Farm and Garden

Join a CSA!

In this wonderful video, produced by us last spring, Farmer Marty explains how and why to join his CSA.

The idea of the C(ommunity) S(upported) A(griculture) was born in Japan where the movement is called Face of the Farmer, basically meaning eaters should know the farmer who grows their food. I’m trying to maintain a small CSA so I can get to know all my eaters. I think we should be friends and that’s how I think about it, I am growing for my friends (and a couple of my favorite restaurants).

The part I don’t like so much, but that really makes this thing work is the paying up front. This helps me buy some of the much needed supplies like seeds. It also helps us be more connected to the seasons.

In the early southern Utah spring, my great grandmother put all the family seeds in the ground. These seeds promised a day they could eat something besides beans, canned venison and sun dried apple chips. It’s all they had and if the seeds didn’t grow they may not survive the next winter.

Luckily we aren’t going to starve but we can feel something like an investment in our future nourishment by being connected to our farmers. We all hope for rain in April so we can have salad in May and sweet sweet raspberries to follow……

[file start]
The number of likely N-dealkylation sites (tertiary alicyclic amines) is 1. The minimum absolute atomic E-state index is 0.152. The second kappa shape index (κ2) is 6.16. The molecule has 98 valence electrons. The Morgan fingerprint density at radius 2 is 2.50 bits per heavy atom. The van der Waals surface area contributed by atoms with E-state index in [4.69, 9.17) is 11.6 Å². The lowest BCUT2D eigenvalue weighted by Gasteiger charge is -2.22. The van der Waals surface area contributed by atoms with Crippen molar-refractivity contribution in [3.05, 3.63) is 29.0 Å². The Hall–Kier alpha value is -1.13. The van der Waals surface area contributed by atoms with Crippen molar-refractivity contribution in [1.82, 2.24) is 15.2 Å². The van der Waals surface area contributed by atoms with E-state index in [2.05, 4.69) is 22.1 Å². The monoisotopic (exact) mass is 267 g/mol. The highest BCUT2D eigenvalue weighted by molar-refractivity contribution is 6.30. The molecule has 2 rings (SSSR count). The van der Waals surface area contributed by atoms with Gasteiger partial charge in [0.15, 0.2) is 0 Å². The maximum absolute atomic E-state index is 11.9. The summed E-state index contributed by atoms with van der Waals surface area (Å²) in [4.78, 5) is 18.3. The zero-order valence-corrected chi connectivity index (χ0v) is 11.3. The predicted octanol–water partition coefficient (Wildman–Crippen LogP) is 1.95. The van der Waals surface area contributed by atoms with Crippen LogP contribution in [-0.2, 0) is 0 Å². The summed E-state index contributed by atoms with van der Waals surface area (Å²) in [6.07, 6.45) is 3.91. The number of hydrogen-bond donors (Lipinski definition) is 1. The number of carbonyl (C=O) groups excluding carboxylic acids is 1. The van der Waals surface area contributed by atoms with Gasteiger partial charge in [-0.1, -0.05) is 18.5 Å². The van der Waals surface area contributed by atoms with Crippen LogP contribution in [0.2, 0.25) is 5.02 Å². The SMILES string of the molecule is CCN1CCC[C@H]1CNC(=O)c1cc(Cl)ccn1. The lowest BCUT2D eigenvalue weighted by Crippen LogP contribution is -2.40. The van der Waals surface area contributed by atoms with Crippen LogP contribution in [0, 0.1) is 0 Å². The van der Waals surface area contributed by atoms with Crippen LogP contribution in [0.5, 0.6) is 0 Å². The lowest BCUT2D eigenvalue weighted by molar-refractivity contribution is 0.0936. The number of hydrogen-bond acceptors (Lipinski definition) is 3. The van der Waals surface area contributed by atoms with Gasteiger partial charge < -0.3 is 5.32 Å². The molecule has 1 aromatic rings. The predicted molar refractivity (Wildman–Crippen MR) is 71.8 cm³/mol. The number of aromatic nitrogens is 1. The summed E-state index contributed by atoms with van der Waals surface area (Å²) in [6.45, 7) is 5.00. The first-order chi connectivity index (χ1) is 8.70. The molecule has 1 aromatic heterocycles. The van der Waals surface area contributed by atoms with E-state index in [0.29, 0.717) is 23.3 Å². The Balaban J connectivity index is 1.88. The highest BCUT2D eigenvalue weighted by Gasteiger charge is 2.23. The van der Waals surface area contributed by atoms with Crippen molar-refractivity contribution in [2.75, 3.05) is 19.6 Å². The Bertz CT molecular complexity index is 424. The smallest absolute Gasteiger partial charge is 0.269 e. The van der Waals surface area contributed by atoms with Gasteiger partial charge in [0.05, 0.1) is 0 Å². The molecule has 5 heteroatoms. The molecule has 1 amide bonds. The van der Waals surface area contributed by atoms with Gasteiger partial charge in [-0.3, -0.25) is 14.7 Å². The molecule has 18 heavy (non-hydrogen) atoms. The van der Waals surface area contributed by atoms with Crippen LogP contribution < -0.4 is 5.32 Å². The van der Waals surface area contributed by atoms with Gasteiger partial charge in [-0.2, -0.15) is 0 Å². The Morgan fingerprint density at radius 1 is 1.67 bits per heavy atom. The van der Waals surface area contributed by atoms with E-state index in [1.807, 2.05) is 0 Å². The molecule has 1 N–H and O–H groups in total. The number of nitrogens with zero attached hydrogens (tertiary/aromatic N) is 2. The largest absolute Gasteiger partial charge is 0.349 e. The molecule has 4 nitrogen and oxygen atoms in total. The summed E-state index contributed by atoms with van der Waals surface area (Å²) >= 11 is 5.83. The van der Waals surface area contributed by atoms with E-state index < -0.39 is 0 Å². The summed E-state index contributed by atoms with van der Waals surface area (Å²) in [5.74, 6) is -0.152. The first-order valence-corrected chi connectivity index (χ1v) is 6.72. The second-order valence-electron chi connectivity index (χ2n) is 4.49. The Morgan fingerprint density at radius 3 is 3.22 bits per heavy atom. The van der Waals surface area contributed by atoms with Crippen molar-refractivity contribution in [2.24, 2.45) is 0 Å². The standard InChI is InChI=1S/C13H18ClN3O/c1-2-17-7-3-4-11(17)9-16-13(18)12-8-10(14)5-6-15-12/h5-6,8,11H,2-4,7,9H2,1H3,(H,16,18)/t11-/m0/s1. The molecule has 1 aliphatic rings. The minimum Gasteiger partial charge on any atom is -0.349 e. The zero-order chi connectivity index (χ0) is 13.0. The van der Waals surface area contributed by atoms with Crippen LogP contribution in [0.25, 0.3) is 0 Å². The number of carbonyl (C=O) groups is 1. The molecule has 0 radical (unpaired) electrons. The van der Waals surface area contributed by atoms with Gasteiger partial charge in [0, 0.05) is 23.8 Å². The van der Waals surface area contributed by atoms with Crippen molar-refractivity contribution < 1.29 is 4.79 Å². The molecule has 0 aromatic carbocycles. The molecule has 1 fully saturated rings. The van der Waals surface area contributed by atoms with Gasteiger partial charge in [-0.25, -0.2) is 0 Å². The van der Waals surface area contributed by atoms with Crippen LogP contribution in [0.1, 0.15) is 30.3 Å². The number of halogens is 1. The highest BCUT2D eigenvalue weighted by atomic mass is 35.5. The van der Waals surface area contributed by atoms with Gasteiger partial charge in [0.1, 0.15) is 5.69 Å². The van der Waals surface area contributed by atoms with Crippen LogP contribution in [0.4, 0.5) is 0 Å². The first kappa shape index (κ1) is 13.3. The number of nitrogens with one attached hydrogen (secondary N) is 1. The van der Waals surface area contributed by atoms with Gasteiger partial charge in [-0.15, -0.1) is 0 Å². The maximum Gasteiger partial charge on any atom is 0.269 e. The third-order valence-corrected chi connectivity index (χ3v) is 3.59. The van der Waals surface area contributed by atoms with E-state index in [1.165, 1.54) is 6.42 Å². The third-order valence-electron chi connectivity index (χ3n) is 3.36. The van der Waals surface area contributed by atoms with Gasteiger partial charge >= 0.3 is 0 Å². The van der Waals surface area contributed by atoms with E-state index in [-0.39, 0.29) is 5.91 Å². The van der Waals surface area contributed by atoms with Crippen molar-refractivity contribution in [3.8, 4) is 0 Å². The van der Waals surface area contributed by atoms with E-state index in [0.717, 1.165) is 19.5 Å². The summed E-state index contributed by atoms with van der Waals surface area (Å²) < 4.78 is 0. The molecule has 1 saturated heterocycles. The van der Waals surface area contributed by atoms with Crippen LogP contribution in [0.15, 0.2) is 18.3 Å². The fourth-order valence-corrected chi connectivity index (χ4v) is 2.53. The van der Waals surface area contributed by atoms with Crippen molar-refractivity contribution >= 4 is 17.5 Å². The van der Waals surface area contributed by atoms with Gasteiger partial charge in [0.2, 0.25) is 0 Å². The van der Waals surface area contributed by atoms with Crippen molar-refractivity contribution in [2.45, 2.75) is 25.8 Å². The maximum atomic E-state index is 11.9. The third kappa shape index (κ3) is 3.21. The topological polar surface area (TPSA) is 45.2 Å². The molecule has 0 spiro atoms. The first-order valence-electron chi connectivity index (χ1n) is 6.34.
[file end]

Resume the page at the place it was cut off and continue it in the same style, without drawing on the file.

City Gardens 2011 CSA

Two 8 week seasons; Spring and Summer.
$50 deposit secures your share.
$225 per 8 week season
Each week you will receive a large bag of my seasonal, organic produce. As usual, extras of whatever is in abundance.

Spring: salad greens, kale, arugula, collard greens, strawberries swiss chard, beets, parsley, radishes, green garlic, new potatoes, kohlrabi…

Summer: Potatoes, onions, garlic, basil, tomatoes, green beans, eggplant, carrots, peppers, peaches, raspberries, summer squash…

Farmer Marty

Global Gardens CSA

Katie works with a CSA made up of refugee growers.  All of the information about their CSA is at the Global
Gardens Website.


2 thoughts on “Join a CSA!

  1. Thanks for this post. The idea of Global Gardens is catching on quickly and I’m impressed by it. What a wonderful way for refugees to put their skills into action in a way that builds a meaningful business.

  2. Pingback: Happy Shrimp Stir Fry « Cast Iron

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